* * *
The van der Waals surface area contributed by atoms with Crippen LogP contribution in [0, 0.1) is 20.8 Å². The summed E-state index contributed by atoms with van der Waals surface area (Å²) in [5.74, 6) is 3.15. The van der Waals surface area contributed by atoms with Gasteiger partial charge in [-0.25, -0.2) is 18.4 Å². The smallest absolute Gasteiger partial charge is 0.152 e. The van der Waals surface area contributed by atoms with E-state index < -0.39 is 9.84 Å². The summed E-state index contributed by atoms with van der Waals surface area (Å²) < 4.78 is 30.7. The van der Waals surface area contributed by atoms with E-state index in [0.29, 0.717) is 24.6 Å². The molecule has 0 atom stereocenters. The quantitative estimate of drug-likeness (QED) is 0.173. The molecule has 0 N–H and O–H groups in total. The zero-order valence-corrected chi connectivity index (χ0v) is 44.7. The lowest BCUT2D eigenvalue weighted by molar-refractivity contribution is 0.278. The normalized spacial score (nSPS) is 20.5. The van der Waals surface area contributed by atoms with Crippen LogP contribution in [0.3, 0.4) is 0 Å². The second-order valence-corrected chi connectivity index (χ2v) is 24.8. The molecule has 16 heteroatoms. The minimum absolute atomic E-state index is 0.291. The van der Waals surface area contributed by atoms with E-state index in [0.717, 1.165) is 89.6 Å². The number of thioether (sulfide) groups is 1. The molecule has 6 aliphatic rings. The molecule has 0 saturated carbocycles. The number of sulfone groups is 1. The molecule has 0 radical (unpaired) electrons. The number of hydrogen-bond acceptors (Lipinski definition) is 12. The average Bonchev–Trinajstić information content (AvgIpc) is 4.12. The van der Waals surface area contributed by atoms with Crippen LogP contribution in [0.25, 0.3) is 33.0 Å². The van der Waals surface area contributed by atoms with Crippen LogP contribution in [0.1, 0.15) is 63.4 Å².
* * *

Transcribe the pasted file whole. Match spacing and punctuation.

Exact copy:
The van der Waals surface area contributed by atoms with Crippen LogP contribution in [0, 0.1) is 20.8 Å². The summed E-state index contributed by atoms with van der Waals surface area (Å²) in [5.74, 6) is 3.15. The van der Waals surface area contributed by atoms with Gasteiger partial charge in [-0.25, -0.2) is 18.4 Å². The smallest absolute Gasteiger partial charge is 0.152 e. The van der Waals surface area contributed by atoms with E-state index < -0.39 is 9.84 Å². The summed E-state index contributed by atoms with van der Waals surface area (Å²) < 4.78 is 30.7. The van der Waals surface area contributed by atoms with E-state index in [0.29, 0.717) is 24.6 Å². The molecule has 0 atom stereocenters. The quantitative estimate of drug-likeness (QED) is 0.173. The molecule has 0 N–H and O–H groups in total. The zero-order valence-corrected chi connectivity index (χ0v) is 44.7. The lowest BCUT2D eigenvalue weighted by molar-refractivity contribution is 0.278. The normalized spacial score (nSPS) is 20.5. The van der Waals surface area contributed by atoms with Crippen LogP contribution in [0.3, 0.4) is 0 Å². The second-order valence-corrected chi connectivity index (χ2v) is 24.8. The molecule has 16 heteroatoms. The minimum absolute atomic E-state index is 0.291. The van der Waals surface area contributed by atoms with E-state index in [0.717, 1.165) is 89.6 Å². The number of thioether (sulfide) groups is 1. The molecule has 6 aliphatic rings. The molecule has 0 saturated carbocycles. The number of sulfone groups is 1. The molecule has 0 radical (unpaired) electrons. The number of hydrogen-bond acceptors (Lipinski definition) is 12. The average Bonchev–Trinajstić information content (AvgIpc) is 4.12. The van der Waals surface area contributed by atoms with Crippen LogP contribution in [0.25, 0.3) is 33.0 Å². The van der Waals surface area contributed by atoms with Crippen LogP contribution in [0.1, 0.15) is 63.4 Å².